Why is driver fatigue monitoring a big topic in fleet safety? First and foremost, driver fatigue is a big contributor to accidents. However, more importantly, fleet drivers are the most likely fatigued drivers.
According to a survey amongst traffic officers, the riskiest fatigued driver groups are night-shift drivers (61%) and commercial tractor-trailer drivers (56.6%). Regular drivers still make the list, but their risk level range between 3% to 20%.
This guide explores: (1) “microsleeping” and its safety risks, and (2) driver fatigue monitoring and prevention strategies.
Sleeping at the Wheel
You probably heard the expression “falling asleep at the wheel” before. Unfortunately, this is a real thing. It’s called “micro-sleeping” and results in many traffic accidents.
What is micro-sleeping?
Micro-sleeping is when a person falls asleep or loses attention. It usually happens when someone is tired and is doing something mundane. Micro-sleep only happens for a few moments, but during those moments, can cause a traffic accident.
How does micro-sleeping affect drivers?
Let’s take a look at another traffic officer survey. In that survey, officers shared some common symptoms of fatigued drivers. They include: inconsistent speed (84%), frequent lane weaving (84%), ignoring road signs and lights (65%), sudden braking (62%) and speeding (25%).
All of these driving infractions increase accident risk. In fact, the CDC reports that there are 72,000 crashes every year.
Driver Fatigue Monitoring
Sure, drowsy driving is dangerous. However, at the end of the day, what can people do for driver fatigue monitoring and prevention?
Both drivers and fleet employers should share responsibilities. Drivers are responsible because they operate the vehicle and manage their sleep cycle. Fleets are also responsible because workers are the most likely fatigued drivers and fleets need to manage worker safety.
Drivers are responsible for their sleep cycle and for avoiding micro-sleeping.
Sleep Cycle Management
The most important step to avoiding driver fatigue is managing sleep cycles. Some good sleeping habits include:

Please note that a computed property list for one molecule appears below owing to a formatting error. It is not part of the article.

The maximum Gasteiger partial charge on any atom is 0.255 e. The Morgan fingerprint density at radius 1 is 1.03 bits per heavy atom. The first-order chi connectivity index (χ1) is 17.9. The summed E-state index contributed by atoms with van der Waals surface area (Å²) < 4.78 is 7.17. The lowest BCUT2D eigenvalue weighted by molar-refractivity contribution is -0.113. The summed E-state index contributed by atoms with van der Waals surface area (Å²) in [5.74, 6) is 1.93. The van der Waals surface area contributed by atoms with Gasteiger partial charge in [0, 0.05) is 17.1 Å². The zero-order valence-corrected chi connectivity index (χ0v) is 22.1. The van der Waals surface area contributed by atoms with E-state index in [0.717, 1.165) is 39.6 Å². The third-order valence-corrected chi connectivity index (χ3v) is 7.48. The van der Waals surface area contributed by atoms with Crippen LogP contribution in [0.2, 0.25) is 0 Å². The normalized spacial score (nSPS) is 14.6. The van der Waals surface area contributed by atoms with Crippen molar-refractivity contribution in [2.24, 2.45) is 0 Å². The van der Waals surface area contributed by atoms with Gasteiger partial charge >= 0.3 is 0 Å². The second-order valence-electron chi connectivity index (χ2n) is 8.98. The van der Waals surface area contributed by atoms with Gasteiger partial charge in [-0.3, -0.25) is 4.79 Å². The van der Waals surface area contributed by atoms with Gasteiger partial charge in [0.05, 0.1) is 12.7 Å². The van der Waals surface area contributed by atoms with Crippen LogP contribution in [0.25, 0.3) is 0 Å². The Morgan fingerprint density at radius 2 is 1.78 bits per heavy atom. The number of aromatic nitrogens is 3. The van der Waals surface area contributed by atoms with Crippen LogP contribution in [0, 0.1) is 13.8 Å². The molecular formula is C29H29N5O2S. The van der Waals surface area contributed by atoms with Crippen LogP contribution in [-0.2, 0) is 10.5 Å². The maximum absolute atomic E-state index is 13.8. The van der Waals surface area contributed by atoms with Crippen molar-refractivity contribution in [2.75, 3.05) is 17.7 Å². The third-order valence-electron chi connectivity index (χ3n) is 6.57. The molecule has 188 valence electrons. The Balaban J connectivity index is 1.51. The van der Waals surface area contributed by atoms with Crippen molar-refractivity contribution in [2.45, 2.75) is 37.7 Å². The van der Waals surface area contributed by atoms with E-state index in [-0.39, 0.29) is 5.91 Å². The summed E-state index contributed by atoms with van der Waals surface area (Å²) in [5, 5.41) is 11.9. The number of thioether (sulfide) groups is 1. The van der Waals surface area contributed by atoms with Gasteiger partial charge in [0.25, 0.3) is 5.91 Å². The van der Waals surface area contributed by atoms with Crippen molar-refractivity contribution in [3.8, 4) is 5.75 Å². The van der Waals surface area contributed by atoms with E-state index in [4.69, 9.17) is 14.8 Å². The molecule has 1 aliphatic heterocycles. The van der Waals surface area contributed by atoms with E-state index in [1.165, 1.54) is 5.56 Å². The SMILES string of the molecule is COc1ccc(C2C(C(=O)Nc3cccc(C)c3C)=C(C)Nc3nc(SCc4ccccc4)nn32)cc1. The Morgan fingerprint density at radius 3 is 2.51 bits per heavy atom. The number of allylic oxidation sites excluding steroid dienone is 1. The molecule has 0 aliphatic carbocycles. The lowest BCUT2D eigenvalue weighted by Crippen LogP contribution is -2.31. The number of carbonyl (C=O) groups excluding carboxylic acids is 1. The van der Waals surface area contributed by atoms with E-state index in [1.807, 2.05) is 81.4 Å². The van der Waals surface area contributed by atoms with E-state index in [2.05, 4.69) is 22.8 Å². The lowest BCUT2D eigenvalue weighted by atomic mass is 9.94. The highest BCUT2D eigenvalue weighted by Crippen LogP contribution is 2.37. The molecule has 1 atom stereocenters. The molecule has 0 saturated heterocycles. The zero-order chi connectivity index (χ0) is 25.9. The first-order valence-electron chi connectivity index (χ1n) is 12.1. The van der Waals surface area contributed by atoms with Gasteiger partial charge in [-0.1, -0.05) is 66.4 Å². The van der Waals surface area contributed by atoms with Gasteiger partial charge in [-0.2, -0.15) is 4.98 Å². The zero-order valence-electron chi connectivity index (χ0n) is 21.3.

- Sleeping: Firstly, drivers need to get enough sleep. Drivers should plan at least 7 hours of sleep before heading on the road.
- Diet: Secondly, drivers should have healthy meals for better sleep. Sleep food are meals that have tryptophan, which is a vitamin that produces sleep chemicals. Good examples include milk, cheese, egg, nuts, fish, and beans.
- Activity: Thirdly, drivers need enough exercise for a better night’s of sleep. Doctors recommend spending time to exercise, or at least, take a good walk throughout the day.
Avoiding Micro-Sleeping on the Road
What should drivers do if they feel like sleeping while driving?
Some drivers have strategies such as opening their window, talking to passengers, stopping to eat, and changing their music. Unfortunately, none of those strategies are effective.
Officers advise that there are only 2 good strategies. First, drivers can swap with a passenger if their passengers are alert and know how to drive. Second, tired drivers can pull over and sleep.
Fleets should also play a part in driver fatigue monitoring and prevention.
Erratic driving sensors
One strategy is monitoring drivers for erratic driving. As previously mentioned, some common symptoms include speed changes, lane weaving and sudden brakes.
Some fleets use an event recording camera to monitor fatigued drivers. For instance, if a supervisor notices a lot of event alarms for a driver, they can use livestream to investigate if the driver is fatigued.
Another strategy is using specialized fatigue sensor cameras. Some cameras have sensors that notice things like closing eyelids, tilting heads, and yawning. The camera then uses an audible alarm to wake up the driver. In addition, it reports the event to a manager, who can then grant their employee sleeping breaks.
Click here to learn more about fatigue sensor cameras.